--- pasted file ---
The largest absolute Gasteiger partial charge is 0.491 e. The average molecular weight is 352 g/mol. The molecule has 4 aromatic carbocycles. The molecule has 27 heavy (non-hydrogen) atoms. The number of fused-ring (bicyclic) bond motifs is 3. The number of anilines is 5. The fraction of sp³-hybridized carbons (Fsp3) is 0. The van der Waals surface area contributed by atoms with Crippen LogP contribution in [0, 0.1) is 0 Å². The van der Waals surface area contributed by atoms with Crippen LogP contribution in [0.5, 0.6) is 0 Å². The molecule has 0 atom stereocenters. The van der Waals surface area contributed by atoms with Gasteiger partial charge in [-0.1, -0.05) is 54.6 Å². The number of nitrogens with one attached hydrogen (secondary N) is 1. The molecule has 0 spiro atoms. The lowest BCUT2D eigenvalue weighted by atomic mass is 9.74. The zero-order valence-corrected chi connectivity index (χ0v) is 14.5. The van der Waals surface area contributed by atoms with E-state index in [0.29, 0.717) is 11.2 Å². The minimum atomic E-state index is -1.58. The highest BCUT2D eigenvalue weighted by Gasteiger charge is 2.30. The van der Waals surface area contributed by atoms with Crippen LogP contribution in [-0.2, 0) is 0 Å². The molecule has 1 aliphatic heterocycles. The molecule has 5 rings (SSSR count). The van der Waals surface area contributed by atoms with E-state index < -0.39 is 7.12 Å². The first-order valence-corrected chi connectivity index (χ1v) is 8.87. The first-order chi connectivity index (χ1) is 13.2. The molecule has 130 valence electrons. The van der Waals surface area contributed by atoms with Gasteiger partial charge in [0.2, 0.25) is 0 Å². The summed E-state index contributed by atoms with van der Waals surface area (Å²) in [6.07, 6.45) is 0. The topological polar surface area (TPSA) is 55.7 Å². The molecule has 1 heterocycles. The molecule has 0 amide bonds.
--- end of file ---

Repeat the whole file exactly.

The largest absolute Gasteiger partial charge is 0.491 e. The average molecular weight is 352 g/mol. The molecule has 4 aromatic carbocycles. The molecule has 27 heavy (non-hydrogen) atoms. The number of fused-ring (bicyclic) bond motifs is 3. The number of anilines is 5. The fraction of sp³-hybridized carbons (Fsp3) is 0. The van der Waals surface area contributed by atoms with Crippen LogP contribution in [0, 0.1) is 0 Å². The van der Waals surface area contributed by atoms with Crippen LogP contribution in [0.5, 0.6) is 0 Å². The molecule has 0 atom stereocenters. The van der Waals surface area contributed by atoms with Gasteiger partial charge in [-0.1, -0.05) is 54.6 Å². The number of nitrogens with one attached hydrogen (secondary N) is 1. The molecule has 0 spiro atoms. The lowest BCUT2D eigenvalue weighted by atomic mass is 9.74. The zero-order valence-corrected chi connectivity index (χ0v) is 14.5. The van der Waals surface area contributed by atoms with E-state index in [0.29, 0.717) is 11.2 Å². The minimum atomic E-state index is -1.58. The highest BCUT2D eigenvalue weighted by Gasteiger charge is 2.30. The van der Waals surface area contributed by atoms with Crippen LogP contribution in [-0.2, 0) is 0 Å². The molecule has 1 aliphatic heterocycles. The molecule has 5 rings (SSSR count). The van der Waals surface area contributed by atoms with E-state index < -0.39 is 7.12 Å². The first-order valence-corrected chi connectivity index (χ1v) is 8.87. The first-order chi connectivity index (χ1) is 13.2. The molecule has 130 valence electrons. The van der Waals surface area contributed by atoms with Gasteiger partial charge in [0.2, 0.25) is 0 Å². The summed E-state index contributed by atoms with van der Waals surface area (Å²) in [6.07, 6.45) is 0. The topological polar surface area (TPSA) is 55.7 Å². The molecule has 1 heterocycles. The molecule has 0 amide bonds.